CPRE is right that parts of the Green Belt are wonderful assets, and most of it should be retained. Our newest trustee Tristram Hunt is a big fan of the Green Belt.
But I’m not sure the Green Belt should remain quite so sacrosanct. Opening up just a bit of it to development could help solve our housing supply problem.
Like it or not, the demand for housing space is going to rise. The UK population is projected to reach 70 million within 20 years. And although we've only just nudged our way out of recession, income growth and demand for new development will resume at some point. Unless we are content to see housing become ever more unaffordable, we need to give more land over to housing.
So, should we consider using some of the Green Belt for that new housing?
Here are some facts - which might surprise you. England's 14 Green Belts cover 1.6 million hectares - nearly 13% of the entire land mass. By contrast, only 10% of England is officially "built up" – and domestic gardens are four-tenths of that.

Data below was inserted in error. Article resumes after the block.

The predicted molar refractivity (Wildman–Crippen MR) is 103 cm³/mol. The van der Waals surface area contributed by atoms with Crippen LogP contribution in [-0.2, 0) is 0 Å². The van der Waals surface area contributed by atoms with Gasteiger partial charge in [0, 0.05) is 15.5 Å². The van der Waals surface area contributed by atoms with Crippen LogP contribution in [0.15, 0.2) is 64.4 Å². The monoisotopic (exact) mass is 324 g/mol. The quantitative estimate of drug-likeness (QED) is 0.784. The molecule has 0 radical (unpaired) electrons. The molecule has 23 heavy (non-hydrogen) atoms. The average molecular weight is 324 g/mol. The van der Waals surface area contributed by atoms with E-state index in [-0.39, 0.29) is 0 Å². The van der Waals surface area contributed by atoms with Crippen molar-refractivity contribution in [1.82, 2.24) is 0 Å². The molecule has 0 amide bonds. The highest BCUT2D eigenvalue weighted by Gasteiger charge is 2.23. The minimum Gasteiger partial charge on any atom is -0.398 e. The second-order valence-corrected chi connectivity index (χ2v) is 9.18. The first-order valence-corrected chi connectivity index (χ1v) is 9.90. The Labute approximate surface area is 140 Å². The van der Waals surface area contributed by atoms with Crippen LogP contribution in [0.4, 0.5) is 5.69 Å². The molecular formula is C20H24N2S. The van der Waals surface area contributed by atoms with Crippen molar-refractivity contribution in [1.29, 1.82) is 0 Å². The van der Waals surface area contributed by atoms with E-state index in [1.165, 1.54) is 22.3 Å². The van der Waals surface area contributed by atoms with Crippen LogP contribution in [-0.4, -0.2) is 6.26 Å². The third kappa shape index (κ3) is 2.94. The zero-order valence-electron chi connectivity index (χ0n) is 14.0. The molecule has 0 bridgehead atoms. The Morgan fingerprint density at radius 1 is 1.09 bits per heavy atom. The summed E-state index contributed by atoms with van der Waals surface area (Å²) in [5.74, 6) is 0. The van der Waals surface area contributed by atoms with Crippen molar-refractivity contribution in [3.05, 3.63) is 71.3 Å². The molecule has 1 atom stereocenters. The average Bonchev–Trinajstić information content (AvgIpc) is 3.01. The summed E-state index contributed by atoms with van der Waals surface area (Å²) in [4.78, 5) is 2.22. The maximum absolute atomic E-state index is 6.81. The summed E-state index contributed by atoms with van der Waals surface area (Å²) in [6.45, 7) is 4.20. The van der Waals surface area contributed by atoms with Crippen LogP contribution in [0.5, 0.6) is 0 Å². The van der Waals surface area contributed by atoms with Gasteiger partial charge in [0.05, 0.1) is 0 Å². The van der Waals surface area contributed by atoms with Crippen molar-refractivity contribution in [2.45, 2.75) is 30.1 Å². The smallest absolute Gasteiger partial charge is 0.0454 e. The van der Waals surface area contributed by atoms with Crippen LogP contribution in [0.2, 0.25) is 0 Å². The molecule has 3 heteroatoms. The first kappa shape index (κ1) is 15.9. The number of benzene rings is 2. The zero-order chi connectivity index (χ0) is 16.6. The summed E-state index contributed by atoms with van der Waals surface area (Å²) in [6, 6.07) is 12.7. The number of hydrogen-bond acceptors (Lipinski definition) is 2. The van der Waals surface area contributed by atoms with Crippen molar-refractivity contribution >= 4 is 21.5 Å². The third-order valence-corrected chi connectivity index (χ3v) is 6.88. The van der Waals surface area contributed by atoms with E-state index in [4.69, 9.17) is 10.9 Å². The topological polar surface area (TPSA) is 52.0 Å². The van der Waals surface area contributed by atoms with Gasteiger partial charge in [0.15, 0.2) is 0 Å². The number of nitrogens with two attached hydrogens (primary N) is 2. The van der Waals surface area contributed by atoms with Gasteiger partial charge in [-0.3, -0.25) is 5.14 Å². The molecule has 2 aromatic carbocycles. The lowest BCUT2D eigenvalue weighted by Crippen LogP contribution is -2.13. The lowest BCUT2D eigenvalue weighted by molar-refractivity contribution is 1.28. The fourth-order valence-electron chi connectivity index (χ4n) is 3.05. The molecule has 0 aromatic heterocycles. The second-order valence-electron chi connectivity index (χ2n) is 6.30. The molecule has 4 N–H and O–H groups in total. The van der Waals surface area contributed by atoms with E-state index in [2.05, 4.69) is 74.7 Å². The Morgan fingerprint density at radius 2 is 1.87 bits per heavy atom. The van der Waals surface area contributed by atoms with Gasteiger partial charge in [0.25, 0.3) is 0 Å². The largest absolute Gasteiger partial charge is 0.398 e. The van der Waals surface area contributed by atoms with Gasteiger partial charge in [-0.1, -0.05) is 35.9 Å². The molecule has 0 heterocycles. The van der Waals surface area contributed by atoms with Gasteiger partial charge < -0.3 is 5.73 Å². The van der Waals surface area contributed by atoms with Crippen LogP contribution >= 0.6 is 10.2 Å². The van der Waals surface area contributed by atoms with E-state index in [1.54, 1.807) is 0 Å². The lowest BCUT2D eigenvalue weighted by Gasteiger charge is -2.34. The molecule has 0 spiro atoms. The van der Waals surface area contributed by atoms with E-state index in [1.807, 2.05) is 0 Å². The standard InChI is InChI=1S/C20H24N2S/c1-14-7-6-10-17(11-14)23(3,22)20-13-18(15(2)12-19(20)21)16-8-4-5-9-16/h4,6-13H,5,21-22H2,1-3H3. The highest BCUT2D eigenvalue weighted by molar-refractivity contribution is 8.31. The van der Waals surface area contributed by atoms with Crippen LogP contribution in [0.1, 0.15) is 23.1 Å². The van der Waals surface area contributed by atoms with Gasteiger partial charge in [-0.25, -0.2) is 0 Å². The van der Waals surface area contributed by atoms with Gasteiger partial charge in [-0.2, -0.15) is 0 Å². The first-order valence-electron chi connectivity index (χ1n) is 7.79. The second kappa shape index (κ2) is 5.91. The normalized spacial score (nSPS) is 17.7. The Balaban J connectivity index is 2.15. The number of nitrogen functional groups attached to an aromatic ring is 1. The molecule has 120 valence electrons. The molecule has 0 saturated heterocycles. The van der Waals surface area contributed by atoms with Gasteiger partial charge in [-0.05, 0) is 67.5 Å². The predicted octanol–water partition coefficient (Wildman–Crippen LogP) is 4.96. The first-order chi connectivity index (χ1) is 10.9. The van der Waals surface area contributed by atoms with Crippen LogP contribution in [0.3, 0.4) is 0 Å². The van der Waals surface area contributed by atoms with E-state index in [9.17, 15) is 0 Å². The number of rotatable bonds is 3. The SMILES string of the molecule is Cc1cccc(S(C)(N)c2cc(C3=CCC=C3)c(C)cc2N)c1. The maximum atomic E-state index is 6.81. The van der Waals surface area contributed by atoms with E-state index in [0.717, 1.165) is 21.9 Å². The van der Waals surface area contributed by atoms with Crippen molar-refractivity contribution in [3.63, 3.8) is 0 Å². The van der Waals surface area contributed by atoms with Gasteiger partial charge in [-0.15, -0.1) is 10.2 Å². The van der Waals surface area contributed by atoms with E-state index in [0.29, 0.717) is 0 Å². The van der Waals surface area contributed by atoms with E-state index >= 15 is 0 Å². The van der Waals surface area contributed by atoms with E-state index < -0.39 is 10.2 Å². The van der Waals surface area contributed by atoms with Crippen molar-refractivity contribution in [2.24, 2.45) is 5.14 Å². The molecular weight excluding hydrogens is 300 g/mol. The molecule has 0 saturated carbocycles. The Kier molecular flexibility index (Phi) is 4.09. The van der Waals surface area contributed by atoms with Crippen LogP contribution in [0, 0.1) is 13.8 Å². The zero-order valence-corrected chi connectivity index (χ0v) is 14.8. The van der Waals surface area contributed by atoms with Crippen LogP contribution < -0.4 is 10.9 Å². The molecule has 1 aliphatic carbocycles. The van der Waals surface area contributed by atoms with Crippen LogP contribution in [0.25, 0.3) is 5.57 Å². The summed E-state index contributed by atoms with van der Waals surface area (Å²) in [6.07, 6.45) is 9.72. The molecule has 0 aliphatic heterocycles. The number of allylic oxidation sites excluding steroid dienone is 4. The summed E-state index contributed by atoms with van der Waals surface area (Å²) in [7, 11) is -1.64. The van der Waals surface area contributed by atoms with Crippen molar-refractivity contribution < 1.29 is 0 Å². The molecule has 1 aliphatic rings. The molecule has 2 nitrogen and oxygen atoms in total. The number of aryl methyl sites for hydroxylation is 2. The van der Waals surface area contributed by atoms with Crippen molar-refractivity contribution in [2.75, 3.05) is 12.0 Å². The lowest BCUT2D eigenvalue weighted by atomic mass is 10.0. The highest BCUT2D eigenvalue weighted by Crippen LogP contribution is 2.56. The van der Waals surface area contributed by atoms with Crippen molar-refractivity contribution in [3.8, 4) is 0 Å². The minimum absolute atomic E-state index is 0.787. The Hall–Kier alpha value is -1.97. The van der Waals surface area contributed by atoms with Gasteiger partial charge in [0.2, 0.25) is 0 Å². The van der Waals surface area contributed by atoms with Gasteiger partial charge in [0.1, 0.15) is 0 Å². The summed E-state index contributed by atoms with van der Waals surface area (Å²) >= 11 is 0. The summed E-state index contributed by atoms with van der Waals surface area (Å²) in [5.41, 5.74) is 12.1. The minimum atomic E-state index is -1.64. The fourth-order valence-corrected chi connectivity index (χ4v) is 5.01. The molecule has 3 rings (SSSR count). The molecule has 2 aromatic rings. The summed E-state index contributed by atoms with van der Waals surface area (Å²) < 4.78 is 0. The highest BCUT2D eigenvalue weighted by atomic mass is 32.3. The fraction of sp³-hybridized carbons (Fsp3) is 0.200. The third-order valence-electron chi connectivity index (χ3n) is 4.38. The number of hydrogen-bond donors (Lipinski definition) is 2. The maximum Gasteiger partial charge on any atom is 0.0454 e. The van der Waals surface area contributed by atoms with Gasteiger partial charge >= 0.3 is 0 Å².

Imagine the whole of England is a football pitch. All the built up land is the penalty area. Most of this is made up of gardens, roads, paths and railways. Houses and non-domestic buildings would cover just half the centre circle.
Unlike other protected sites like National Parks, not all Green Belt land is of high environmental quality - nor is all of it that accessible. CPRE tells us that 18% is classified as ‘neglected’.
Open space is essential. But shouldn’t we put a higher priority on protecting high-quality open space in the middle of our cities, where people can access it - rather than at the outer fringes of the city, where they can’t?
The current Green Belt rules mean that city residents face higher house prices and more over-crowding, but reap few of the benefits. The biggest winners are property-owners in the shires.Green Belts have largely succeeded in their primary aim, to contain urban sprawl. But they are preventing the economic growth of cities like Cambridge, Oxford and London - the cities that will do most to drive the UK economy.